The fourth installment of the ongoing podcast series, Bangkok is Ringing, is up now at Triple Canopy.
Or listen to it right here:
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Posts tagged with borders and non-borders
Isaan is the rural northeast area of Thailand, and is a major source of migrant labor for Bangkok. Transplanted Isaan natives are so numerous in the capital that there are several radio stations dedicated to their music. And more than a few of the songs on those stations are precisely about the difficulties of migration.
Everything Changing Real Soon
After March 28th of this year, Weird Vibrations migrates to Bangkok, Thailand. This trip is what the blog was created for, and what all the content so far has led up to. I’ll be there for one year, writing in this space as often as possible. Whether you came to WV through another sound site, or by accident, or because you know me, I hope you’ll keep checking in.
I can promise, at least, the following in return: erudite anthropological analysis, high-fidelity stereo sound recordings and concerned photographic documentation, political insight, what I’m pretty sure are actual dragons, danger-zone maps, nicknames like “Pizza” and “Dream,” sweat, rain, noise, the nexus of Buddhism and Bohemianism, and a brand of earnestness that can only be described as avant-garde.
Here is the deal:
One Square Inch of Silence: One Man’s Search for Natural Silence in a Noisy World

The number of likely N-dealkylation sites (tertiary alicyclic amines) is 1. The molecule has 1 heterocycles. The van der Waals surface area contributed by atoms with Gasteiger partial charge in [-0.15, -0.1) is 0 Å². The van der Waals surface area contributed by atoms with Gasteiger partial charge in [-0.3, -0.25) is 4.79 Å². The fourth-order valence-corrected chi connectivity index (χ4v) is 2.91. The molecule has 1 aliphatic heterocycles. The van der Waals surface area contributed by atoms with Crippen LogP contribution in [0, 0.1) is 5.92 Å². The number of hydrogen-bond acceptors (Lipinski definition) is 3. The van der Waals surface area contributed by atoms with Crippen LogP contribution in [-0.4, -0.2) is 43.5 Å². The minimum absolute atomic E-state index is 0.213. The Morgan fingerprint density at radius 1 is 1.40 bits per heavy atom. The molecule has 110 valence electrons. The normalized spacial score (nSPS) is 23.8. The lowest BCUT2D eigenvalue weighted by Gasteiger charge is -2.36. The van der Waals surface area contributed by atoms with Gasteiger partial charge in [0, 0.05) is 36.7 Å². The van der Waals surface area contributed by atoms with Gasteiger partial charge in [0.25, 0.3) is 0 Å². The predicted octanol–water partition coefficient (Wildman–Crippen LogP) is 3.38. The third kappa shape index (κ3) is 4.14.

by Gordon Hempton
Free Press, 2009
368 pps., $26 ($4.20 used on Abebooks.com)
Sonic Warfare: Sound, Affect, and the Ecology of Fear
by Steve Goodman
The MIT Press, 2009
240 pps., $35 ($25.20 on Amazon)
“As for cost-benefit analysis,” Gordon Hempton begins a climactic soliloquy to an audience of frowning Federal Aviation Administration agents, “we have three million visitors to Olympic Park each year. We’ve had two timber mills close. I have seen the poverty in the town of Port Angeles. I live there at the park. To be designated the world’s first quiet place and to develop quiet tourism in that area – let me tell you, I do a lot of traveling and it is so noisy. There is a tourist need for this quiet place. It would be a tremendous benefit.” 
The annual Society for Ethnomusicology (SEM) conference starts Wednesday; look for live updates here, and via the #sem09 tag on Twitter. This material will comprise the rest of the week’s posts. Expect some combination of panel reactions, SEM celebrity gossip, and sound snippets from around Mexico City. For today, please enjoy browsing a late draft of the paper I will be presenting at the conference on Thursday. Comments and discussion are most welcome.